By: Rob Drenning, Physical Therapist at Center for Physical Health
Running remains one of the most popular activities for individuals seeking to increase their level of physical fitness. Due to its popularity and high demands placed on the joints of the body, running also has a high injury risk relative to many other activities. It’s estimated that at least 40-50% of runners will experience some type of injury in a given year. The running motion is very repetitive in nature and, as a result, overuse injuries are quite common. What follows are some general suggestions for reducing your chances of developing one of these injuries while running.
STRETCHING - Most of us are taught to stretch prior to activity, and hold each stretch for 20-30 seconds. However, prior to activity, this static stretching has not been shown in the clinical research to be effective at preventing injuries, and in fact, it can actually reduce athletic performance! As an alternative, consider dynamic stretching. This involves taking the muscle to a stretched position and immediately releasing without holding, to be done for 20-30 repetitions. This more closely mimics the actions of the muscles during the running cycle, and has been shown to improve muscle performance. Some examples include leg swings, butt kicks, and lunges with an upper body twist. Incorporate static stretching after your run to reduce general muscle tightness.
TRAINING VOLUME - Generally speaking, a slow gradual progression of your running volume is important to avoid developing overuse injuries. There are countless training programs available for the recreational runner. Regardless of which one you choose, follow one basic rule for progressions - increase your mileage by no more than 10% per week. Also running >20 miles per week has also been linked to injury development. If you are running at a high volume, consider cross training to improve overall aerobic fitness by incorporating such activities as cycling or swimming for variety.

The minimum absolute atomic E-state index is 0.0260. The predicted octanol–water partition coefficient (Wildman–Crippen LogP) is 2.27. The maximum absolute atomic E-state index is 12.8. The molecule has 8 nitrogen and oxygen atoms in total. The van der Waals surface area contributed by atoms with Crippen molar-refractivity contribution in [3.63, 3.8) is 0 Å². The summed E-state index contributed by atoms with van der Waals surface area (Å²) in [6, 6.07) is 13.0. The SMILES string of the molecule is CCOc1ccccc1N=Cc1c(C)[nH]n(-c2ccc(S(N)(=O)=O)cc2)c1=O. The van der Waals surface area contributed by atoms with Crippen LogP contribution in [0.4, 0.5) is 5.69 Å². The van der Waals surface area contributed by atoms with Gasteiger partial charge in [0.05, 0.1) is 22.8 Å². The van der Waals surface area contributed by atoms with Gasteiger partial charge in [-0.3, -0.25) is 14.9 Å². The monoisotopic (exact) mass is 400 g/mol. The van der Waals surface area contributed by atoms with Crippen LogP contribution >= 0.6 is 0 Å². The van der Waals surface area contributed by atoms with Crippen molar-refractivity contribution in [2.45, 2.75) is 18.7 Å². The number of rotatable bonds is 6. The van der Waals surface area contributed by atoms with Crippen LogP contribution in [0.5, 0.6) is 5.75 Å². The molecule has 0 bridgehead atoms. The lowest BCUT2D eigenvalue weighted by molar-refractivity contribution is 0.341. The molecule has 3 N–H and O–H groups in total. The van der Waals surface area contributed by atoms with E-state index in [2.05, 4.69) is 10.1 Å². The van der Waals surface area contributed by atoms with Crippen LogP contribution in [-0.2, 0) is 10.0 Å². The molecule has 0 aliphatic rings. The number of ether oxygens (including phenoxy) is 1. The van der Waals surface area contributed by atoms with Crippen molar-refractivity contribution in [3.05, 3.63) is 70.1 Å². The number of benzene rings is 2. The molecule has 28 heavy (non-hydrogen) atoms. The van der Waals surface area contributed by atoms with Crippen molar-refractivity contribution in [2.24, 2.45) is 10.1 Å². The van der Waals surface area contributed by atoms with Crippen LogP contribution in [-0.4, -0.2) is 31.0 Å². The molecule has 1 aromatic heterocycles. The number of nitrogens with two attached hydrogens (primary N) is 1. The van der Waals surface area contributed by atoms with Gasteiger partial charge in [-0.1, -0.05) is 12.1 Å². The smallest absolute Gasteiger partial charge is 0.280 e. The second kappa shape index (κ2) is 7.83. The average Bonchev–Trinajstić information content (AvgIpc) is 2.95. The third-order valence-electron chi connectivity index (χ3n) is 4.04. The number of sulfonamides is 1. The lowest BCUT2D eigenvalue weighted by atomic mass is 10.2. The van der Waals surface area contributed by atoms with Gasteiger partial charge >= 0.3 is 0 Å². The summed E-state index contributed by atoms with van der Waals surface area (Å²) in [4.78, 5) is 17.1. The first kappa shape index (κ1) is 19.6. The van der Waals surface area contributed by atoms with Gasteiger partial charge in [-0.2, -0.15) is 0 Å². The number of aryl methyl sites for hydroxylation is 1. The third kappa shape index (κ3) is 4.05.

FOOTWEAR - Your foot is the link between you and the ground when running, and it’s essential to take care of it by using a good running shoe. Generally speaking, it’s important to wear a shoe that matches your foot type. For example, if you have flat feet, you shoulder have a motion control shoe to support your arch. On the other hand, if you have a high, rigid arch you will want more of a cushion shoe to help with shock absorption. Even if you already have an orthotic, it is only as good as the shoe that you put it in. There are countless options for running shoes out there, and they all claim to be the best. But comfort is a top priority. If it doesn’t feel right in the store, chances are it won’t feel right when you go for a run.
Check in with your local running store to help find the best fit for you. Barefoot running and minimalist shoes have gained a lot of popularity recently. Although they have not yet been proven to reduce injury risk, the theory is that they decrease the load on your joints. But be careful if you’re thinking of trying this out! It requires a very slow, gradual transition from what you’re used to in order to avoid getting hurt. This isn’t something to experiment with while training for a race.
STRIDE MECHANICS - When we’re running, the force coming up from the ground through our joints can exceed 2.5 times your body weight. So it’s no wonder that overuse injuries are so common in runners. Those runners who overstride (or reach the foot too far in front of the body) will tend to have excessive heel strike when the foot hits the ground. This has been linked to higher impact forces through our joints. By simply increasing your step rate, or decreasing step length, these forces can be reduced. Ideally, your foot should land beneath your hips (or slightly in front) and with more weight towards the front of your foot instead of the heel. Keep in mind, efficient running mechanics involves complex interactions between all joints in your body. These are general suggestions for your stride, and may not be exactly right for you. Consult with your local physical therapist or biomechanics expert for a detailed running analysis and individualized suggestions. On another note, consider the terrain on which you choose to run. Running downhill also produces higher forces through our joints. So by following these guidelines, you’ll always be pain-free, right? Unfortunately, no, that’s not how it works. Even the most diligent followers of prevention strategies can still develop injuries. What do you do if this happens? Well, rest is essential. It’s important to not try to run through the injury. Pain is your body’s way of telling you that something is not right. Many injuries will resolve with 1-2 weeks of diligent rest and ice. However, if pain persists or returns when you try to get back to running, you should consult with your doctor or physical therapist for some guidance. Good luck and happy running.